What were the results of the study?
The researchers found some significant results in their analyses. For children aged two to five years, frequent consumption of bean curd food slightly reduced risk of leukaemia compared to rare or occasional consumption (though this was of borderline significance). Frequent vegetable intake reduced odds of leukaemia by 56%.
For two to 20-year-olds, frequent intake of cured or smoked meat and fish increased the risk of leukaemia by 1.74 times, while frequent consumption of bean curd food and vegetables reduced the odds.
What interpretations did the researchers draw from these results?
The researchers conclude that cured and smoked meat or fish in the diet “may be associated with leukaemia risk”. They also say that soy bean curd and vegetables may have a protective effect against leukaemia.
What does the NHS Knowledge Service make of this study?
This case-control study provides some evidence of a link between leukaemia and eating cured or smoked meat and fish.
- This type of study, a case-control study, cannot prove causation. The problem with case-control studies is that unmeasured factors that are linked to both diet and leukaemia risk (i.e. confounding factors) can influence the result. The researchers report that they initially adjusted their analyses for age, sex, maternal age, birth weight, breastfeeding, parental education levels, parental and subjects’ smoking history, maternal vitamins and use of iron supplements. These factors were found to have no effect on the outcome. However, there are other factors which can have an effect that could not be measured, such as family history, genetics, medical history and specific environmental exposures.
- Case-control studies are particularly susceptible to recall bias, i.e. parents/patients may not accurately remember their exposure (the food they ate) and other variables. The questionnaire asked about things that happened up to two years before individuals were born which, for some participants, would be 22 years ago. Food questions also asked about usual intake for the previous six months.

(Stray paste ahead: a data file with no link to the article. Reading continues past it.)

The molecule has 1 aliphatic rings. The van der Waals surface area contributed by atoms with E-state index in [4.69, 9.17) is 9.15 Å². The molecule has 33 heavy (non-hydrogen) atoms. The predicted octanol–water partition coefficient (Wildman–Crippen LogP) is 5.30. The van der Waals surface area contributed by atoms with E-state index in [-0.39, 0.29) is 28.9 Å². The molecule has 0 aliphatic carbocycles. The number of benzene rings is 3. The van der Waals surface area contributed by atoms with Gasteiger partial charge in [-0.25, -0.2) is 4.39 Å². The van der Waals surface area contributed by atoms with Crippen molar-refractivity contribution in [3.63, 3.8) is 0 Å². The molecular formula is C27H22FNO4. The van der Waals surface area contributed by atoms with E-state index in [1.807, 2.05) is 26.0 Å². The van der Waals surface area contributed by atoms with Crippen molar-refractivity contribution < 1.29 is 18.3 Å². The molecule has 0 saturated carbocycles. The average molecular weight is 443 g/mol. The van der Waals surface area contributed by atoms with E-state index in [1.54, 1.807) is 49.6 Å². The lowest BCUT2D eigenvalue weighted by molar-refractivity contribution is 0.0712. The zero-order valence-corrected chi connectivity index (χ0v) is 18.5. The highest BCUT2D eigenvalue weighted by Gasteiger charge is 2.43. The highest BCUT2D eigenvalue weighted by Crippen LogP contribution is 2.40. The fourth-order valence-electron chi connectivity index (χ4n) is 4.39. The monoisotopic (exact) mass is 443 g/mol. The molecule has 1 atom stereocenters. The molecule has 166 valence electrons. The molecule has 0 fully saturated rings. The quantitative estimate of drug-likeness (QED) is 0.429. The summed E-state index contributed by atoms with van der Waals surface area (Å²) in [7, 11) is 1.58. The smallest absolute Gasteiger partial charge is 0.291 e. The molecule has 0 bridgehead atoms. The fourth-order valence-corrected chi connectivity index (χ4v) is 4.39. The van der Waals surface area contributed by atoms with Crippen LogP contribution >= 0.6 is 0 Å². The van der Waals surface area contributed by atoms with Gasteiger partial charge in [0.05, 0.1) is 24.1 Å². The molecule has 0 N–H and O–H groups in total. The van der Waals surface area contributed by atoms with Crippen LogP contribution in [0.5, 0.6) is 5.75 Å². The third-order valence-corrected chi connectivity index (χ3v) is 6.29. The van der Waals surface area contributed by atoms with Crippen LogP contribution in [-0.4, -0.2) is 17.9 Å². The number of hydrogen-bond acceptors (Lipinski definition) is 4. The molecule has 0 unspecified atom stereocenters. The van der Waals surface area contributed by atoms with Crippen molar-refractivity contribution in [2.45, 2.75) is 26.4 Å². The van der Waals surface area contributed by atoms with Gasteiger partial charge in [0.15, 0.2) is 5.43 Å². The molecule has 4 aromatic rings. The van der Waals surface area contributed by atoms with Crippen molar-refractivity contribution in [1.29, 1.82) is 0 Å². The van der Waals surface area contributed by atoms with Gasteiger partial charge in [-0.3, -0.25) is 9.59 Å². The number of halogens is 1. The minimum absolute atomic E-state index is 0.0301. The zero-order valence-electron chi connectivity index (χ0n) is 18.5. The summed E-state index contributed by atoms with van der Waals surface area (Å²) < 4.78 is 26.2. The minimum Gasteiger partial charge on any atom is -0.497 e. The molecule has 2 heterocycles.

- It is also important to explain further the 74% increased risk as reported in the newspapers. This is actually an increase in odds of leukaemia of 1.74 times (i.e. people who ate cured or smoked meat and fish were 1.74 times more likely to be from the group of leukaemia cases rather than controls). In absolute terms, 25% of people (aged two to 20 years) who rarely ate cured or smoked meat and fish had leukaemia, while 37% of people who ate it frequently had the condition. This is an increase of 12 cases in 100 people.
- The increased risk from eating cured and smoked foods was only significant in people aged two to 20 years. When the researchers limited their calculations to two to five-year-olds, no link with leukaemia was found.
- Although the researchers looked at bacon among all the other cured meats eaten in Taiwan (Chinese-style sausage, salted fish, preserved meat, ham, hot dog and dried salted duck), it is not clear how many people ate bacon or if the type of bacon eaten is similarly prepared to the bacon sold in the UK.
Overall, while this study provides preliminary evidence of a link between eating cured or smoked meat and fish and leukaemia, the link needs to be confirmed in larger studies.